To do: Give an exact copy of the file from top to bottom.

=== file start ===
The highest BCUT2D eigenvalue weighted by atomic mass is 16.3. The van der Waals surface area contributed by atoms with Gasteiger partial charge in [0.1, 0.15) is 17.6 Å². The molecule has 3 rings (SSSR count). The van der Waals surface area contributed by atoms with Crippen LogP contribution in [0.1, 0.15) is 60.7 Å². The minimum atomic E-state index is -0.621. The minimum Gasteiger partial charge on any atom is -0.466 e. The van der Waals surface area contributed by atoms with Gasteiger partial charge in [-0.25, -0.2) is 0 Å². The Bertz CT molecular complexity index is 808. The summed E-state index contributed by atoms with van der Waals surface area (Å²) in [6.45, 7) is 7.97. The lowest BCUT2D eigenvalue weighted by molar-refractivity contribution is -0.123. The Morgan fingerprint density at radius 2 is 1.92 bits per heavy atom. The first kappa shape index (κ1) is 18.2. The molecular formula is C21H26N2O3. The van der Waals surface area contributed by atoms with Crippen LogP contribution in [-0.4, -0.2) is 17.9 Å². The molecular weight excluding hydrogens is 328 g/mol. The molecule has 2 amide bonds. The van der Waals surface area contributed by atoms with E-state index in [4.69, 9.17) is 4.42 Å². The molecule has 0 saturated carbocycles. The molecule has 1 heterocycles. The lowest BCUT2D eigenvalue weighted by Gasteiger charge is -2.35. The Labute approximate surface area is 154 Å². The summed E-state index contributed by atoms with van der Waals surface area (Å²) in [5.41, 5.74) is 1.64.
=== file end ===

The highest BCUT2D eigenvalue weighted by atomic mass is 16.3. The van der Waals surface area contributed by atoms with Gasteiger partial charge in [0.1, 0.15) is 17.6 Å². The molecule has 3 rings (SSSR count). The van der Waals surface area contributed by atoms with Crippen LogP contribution in [0.1, 0.15) is 60.7 Å². The minimum atomic E-state index is -0.621. The minimum Gasteiger partial charge on any atom is -0.466 e. The van der Waals surface area contributed by atoms with Gasteiger partial charge in [-0.25, -0.2) is 0 Å². The Bertz CT molecular complexity index is 808. The summed E-state index contributed by atoms with van der Waals surface area (Å²) in [6.45, 7) is 7.97. The lowest BCUT2D eigenvalue weighted by molar-refractivity contribution is -0.123. The Morgan fingerprint density at radius 2 is 1.92 bits per heavy atom. The first kappa shape index (κ1) is 18.2. The molecular formula is C21H26N2O3. The van der Waals surface area contributed by atoms with Crippen LogP contribution in [-0.4, -0.2) is 17.9 Å². The molecular weight excluding hydrogens is 328 g/mol. The molecule has 2 amide bonds. The van der Waals surface area contributed by atoms with E-state index in [4.69, 9.17) is 4.42 Å². The molecule has 0 saturated carbocycles. The molecule has 1 heterocycles. The lowest BCUT2D eigenvalue weighted by Gasteiger charge is -2.35. The Labute approximate surface area is 154 Å². The summed E-state index contributed by atoms with van der Waals surface area (Å²) in [5.41, 5.74) is 1.64.